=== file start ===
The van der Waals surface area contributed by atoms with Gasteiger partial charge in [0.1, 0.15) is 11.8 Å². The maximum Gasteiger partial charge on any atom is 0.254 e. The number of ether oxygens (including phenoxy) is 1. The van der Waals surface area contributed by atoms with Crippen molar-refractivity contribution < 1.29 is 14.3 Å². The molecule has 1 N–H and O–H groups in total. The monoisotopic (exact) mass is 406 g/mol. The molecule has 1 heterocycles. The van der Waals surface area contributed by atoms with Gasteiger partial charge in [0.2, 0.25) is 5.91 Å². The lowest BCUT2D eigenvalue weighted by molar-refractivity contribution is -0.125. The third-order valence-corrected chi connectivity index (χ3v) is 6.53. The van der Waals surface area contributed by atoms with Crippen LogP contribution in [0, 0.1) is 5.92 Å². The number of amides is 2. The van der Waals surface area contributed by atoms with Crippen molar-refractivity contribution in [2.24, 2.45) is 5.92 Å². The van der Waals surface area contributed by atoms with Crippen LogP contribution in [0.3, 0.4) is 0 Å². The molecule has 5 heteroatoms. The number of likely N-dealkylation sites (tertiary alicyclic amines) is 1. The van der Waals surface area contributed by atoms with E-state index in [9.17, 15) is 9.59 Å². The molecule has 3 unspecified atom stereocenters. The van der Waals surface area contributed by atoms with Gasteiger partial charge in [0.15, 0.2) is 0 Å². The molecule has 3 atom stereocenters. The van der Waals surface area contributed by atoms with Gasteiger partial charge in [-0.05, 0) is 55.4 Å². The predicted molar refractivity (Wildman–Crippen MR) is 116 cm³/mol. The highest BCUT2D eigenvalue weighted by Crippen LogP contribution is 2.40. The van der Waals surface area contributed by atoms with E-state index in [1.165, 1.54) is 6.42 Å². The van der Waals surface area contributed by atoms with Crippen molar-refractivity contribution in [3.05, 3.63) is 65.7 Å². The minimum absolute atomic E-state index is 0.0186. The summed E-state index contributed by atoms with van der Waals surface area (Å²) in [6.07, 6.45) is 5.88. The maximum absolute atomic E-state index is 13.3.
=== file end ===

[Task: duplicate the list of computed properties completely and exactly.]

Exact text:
The van der Waals surface area contributed by atoms with Gasteiger partial charge in [0.1, 0.15) is 11.8 Å². The maximum Gasteiger partial charge on any atom is 0.254 e. The number of ether oxygens (including phenoxy) is 1. The van der Waals surface area contributed by atoms with Crippen molar-refractivity contribution < 1.29 is 14.3 Å². The molecule has 1 N–H and O–H groups in total. The monoisotopic (exact) mass is 406 g/mol. The molecule has 1 heterocycles. The van der Waals surface area contributed by atoms with Gasteiger partial charge in [0.2, 0.25) is 5.91 Å². The lowest BCUT2D eigenvalue weighted by molar-refractivity contribution is -0.125. The third-order valence-corrected chi connectivity index (χ3v) is 6.53. The van der Waals surface area contributed by atoms with Crippen LogP contribution in [0, 0.1) is 5.92 Å². The number of amides is 2. The van der Waals surface area contributed by atoms with Crippen molar-refractivity contribution in [2.24, 2.45) is 5.92 Å². The van der Waals surface area contributed by atoms with Crippen LogP contribution in [0.3, 0.4) is 0 Å². The molecule has 5 heteroatoms. The number of likely N-dealkylation sites (tertiary alicyclic amines) is 1. The van der Waals surface area contributed by atoms with E-state index in [9.17, 15) is 9.59 Å². The molecule has 3 unspecified atom stereocenters. The van der Waals surface area contributed by atoms with Gasteiger partial charge in [0.15, 0.2) is 0 Å². The molecule has 3 atom stereocenters. The van der Waals surface area contributed by atoms with Gasteiger partial charge in [-0.05, 0) is 55.4 Å². The predicted molar refractivity (Wildman–Crippen MR) is 116 cm³/mol. The highest BCUT2D eigenvalue weighted by Crippen LogP contribution is 2.40. The van der Waals surface area contributed by atoms with E-state index in [1.165, 1.54) is 6.42 Å². The van der Waals surface area contributed by atoms with Crippen molar-refractivity contribution in [3.05, 3.63) is 65.7 Å². The minimum absolute atomic E-state index is 0.0186. The summed E-state index contributed by atoms with van der Waals surface area (Å²) in [6.07, 6.45) is 5.88. The maximum absolute atomic E-state index is 13.3.